The doctor has given me the all clear and I'm getting on the next plane to Pohnpei.  The campaign to save the world's sharks continues.

I just hope there are no dolphins there.

Wednesday, June 22, 2011

Stranded on Guam

I'm stuck on Guam for about a week (oh whoa is me, I'm sure you're thinking). I was scheduled just to swing through between trips to Palau and Pohnpei, but I developed a condition that required me to stay close to modern medical facilities and here I am. My time wasn't wasted, though. I've made the rounds with my buddy, Carlotta. Here we are talking sharks in one of the Guam senator's offices.

There are only three flights to Pohnpei each week. I'll be on the first flight once I get the all clear.

Sunday, June 19, 2011

This Explains So Much

There is a story in this morning's Saipan Tribune that subtly explains about half the problems being faced in the Northern Mariana Islands today. The story concerns the investigation into a campaign rally allegedly hosted by the Attorney General in his official capacity and held at the governor's residence:
The governor, in an interview on Friday night, said OPA's report on the investigation it conducted on Buckingham's presence at the gathering indicated that Buckingham violated the law.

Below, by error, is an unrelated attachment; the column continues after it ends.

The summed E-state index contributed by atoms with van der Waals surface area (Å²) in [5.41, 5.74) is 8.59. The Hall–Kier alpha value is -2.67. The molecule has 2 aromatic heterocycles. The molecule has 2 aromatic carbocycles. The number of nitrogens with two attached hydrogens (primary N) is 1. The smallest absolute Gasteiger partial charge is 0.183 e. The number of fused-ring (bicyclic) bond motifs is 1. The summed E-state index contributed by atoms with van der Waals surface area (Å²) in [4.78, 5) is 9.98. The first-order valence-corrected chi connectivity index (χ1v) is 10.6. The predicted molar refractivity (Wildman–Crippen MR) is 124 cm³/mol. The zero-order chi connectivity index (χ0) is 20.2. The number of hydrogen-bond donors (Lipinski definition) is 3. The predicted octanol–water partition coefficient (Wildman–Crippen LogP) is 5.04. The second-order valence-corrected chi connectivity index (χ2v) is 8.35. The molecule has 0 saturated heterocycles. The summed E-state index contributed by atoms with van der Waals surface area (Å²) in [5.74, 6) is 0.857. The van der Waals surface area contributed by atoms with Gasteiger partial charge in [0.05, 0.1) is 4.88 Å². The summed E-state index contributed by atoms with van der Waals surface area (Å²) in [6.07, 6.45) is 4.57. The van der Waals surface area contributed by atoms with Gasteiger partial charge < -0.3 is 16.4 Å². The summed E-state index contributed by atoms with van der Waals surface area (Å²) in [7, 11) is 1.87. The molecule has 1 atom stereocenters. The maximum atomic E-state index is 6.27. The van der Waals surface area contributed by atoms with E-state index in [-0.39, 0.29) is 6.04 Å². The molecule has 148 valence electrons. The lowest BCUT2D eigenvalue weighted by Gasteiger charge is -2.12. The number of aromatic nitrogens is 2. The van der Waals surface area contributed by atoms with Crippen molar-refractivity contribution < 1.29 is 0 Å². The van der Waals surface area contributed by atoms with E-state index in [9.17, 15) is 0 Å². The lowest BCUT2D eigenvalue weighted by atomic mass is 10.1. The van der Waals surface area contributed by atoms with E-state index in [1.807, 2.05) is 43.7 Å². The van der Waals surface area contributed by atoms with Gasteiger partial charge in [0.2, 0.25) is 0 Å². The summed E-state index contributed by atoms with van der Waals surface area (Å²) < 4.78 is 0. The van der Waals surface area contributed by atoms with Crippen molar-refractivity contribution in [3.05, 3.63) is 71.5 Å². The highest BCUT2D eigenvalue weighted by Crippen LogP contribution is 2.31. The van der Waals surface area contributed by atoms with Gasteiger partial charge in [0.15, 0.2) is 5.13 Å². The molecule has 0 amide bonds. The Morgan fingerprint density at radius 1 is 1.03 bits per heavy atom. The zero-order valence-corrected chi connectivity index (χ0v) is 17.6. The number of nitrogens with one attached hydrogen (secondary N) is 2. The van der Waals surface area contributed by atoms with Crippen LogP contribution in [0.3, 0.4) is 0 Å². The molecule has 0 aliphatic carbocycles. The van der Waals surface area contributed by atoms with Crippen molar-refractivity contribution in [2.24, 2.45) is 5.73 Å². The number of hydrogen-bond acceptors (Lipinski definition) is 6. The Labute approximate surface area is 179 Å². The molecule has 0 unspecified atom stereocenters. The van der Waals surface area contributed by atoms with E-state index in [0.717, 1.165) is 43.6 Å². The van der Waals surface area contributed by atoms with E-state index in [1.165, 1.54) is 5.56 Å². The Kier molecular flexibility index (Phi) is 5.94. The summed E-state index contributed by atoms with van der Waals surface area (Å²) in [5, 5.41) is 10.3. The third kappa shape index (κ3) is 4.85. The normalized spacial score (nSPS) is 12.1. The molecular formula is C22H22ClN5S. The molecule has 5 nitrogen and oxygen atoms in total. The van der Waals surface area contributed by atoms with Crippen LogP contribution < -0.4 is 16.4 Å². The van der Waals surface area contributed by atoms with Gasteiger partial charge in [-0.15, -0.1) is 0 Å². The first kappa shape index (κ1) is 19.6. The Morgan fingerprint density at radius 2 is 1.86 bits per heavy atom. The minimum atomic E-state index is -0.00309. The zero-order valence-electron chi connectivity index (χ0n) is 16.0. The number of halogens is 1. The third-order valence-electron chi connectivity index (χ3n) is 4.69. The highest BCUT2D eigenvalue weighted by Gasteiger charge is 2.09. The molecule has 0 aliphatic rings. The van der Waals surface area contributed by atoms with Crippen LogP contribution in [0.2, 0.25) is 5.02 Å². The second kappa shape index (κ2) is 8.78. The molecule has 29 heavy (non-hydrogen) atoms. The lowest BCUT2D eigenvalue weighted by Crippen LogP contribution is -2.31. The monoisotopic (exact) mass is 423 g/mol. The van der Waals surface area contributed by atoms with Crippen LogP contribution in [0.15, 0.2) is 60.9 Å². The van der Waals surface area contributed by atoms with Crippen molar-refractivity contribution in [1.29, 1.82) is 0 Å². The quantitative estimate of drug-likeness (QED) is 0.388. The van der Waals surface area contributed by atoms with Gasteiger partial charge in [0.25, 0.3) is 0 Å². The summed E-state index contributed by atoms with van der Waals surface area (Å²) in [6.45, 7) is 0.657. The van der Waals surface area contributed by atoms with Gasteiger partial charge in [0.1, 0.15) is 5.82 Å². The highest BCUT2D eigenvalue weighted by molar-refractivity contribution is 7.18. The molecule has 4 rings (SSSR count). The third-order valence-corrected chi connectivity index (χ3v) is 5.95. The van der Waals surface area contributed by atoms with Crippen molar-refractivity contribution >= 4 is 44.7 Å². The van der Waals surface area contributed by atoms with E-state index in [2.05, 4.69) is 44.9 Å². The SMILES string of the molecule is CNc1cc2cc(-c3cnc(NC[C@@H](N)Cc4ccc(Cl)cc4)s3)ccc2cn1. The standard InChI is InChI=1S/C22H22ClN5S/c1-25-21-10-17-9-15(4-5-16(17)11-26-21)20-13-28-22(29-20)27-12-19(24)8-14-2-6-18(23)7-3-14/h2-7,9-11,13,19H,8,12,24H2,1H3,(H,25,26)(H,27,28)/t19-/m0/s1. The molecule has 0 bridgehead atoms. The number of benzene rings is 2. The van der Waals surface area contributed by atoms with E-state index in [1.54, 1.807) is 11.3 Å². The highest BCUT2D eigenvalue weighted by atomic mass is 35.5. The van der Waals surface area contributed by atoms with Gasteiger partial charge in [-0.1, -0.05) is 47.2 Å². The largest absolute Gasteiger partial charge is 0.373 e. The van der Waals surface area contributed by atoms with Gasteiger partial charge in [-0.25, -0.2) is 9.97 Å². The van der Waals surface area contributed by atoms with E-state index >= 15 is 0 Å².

But Fitial said Buckingham did not violate any law.

The governor said he need not release the OPA report, released in December.

“Buckingham did not violate any law. The report says that he violated. So I proved that he did not violate,” Fitial said.

When asked by Saipan Tribune how the governor arrived at the conclusion that the AG did not violate any law, the governor responded: “Because there's no law barring what Buckingham did.”

This, he said, was contained in his response to the OPA report.

He said OPA responded back.

“Very, very disrespectful,” Fitial said, when asked about OPA's response.